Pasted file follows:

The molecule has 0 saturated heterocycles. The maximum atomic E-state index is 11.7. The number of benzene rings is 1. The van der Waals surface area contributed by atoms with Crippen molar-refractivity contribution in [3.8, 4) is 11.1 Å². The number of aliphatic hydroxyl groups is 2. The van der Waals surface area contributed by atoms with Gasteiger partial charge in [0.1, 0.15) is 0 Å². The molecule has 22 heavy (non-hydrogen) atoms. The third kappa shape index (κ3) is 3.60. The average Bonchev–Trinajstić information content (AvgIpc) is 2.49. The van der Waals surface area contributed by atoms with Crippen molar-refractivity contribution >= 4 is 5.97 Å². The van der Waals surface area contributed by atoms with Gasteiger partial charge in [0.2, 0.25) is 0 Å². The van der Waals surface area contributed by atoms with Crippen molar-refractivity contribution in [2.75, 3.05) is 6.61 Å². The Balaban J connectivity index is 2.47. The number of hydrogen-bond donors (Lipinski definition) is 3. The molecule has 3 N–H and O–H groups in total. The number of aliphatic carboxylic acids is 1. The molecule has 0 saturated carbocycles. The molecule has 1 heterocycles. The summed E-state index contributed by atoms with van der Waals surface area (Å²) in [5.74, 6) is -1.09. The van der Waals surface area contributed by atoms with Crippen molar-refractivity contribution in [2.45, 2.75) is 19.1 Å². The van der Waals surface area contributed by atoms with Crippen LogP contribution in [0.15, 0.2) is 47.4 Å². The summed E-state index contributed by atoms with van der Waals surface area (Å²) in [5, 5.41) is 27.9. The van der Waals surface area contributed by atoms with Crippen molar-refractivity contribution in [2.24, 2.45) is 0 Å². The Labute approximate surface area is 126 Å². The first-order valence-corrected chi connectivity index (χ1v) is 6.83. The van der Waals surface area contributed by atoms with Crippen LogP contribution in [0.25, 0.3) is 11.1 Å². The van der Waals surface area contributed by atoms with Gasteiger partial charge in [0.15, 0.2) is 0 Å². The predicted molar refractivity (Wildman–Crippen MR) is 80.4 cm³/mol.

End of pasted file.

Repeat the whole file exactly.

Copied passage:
The molecule has 0 saturated heterocycles. The maximum atomic E-state index is 11.7. The number of benzene rings is 1. The van der Waals surface area contributed by atoms with Crippen molar-refractivity contribution in [3.8, 4) is 11.1 Å². The number of aliphatic hydroxyl groups is 2. The van der Waals surface area contributed by atoms with Gasteiger partial charge in [0.1, 0.15) is 0 Å². The molecule has 22 heavy (non-hydrogen) atoms. The third kappa shape index (κ3) is 3.60. The average Bonchev–Trinajstić information content (AvgIpc) is 2.49. The van der Waals surface area contributed by atoms with Crippen molar-refractivity contribution >= 4 is 5.97 Å². The van der Waals surface area contributed by atoms with Gasteiger partial charge in [0.2, 0.25) is 0 Å². The van der Waals surface area contributed by atoms with Crippen molar-refractivity contribution in [2.75, 3.05) is 6.61 Å². The Balaban J connectivity index is 2.47. The number of hydrogen-bond donors (Lipinski definition) is 3. The molecule has 3 N–H and O–H groups in total. The number of aliphatic carboxylic acids is 1. The molecule has 0 saturated carbocycles. The molecule has 1 heterocycles. The summed E-state index contributed by atoms with van der Waals surface area (Å²) in [5.74, 6) is -1.09. The van der Waals surface area contributed by atoms with Crippen molar-refractivity contribution in [2.45, 2.75) is 19.1 Å². The van der Waals surface area contributed by atoms with Crippen LogP contribution in [0.15, 0.2) is 47.4 Å². The summed E-state index contributed by atoms with van der Waals surface area (Å²) in [5, 5.41) is 27.9. The van der Waals surface area contributed by atoms with Crippen molar-refractivity contribution in [2.24, 2.45) is 0 Å². The Labute approximate surface area is 126 Å². The first-order valence-corrected chi connectivity index (χ1v) is 6.83. The van der Waals surface area contributed by atoms with Crippen LogP contribution in [0.25, 0.3) is 11.1 Å². The van der Waals surface area contributed by atoms with Gasteiger partial charge in [0.15, 0.2) is 0 Å². The predicted molar refractivity (Wildman–Crippen MR) is 80.4 cm³/mol.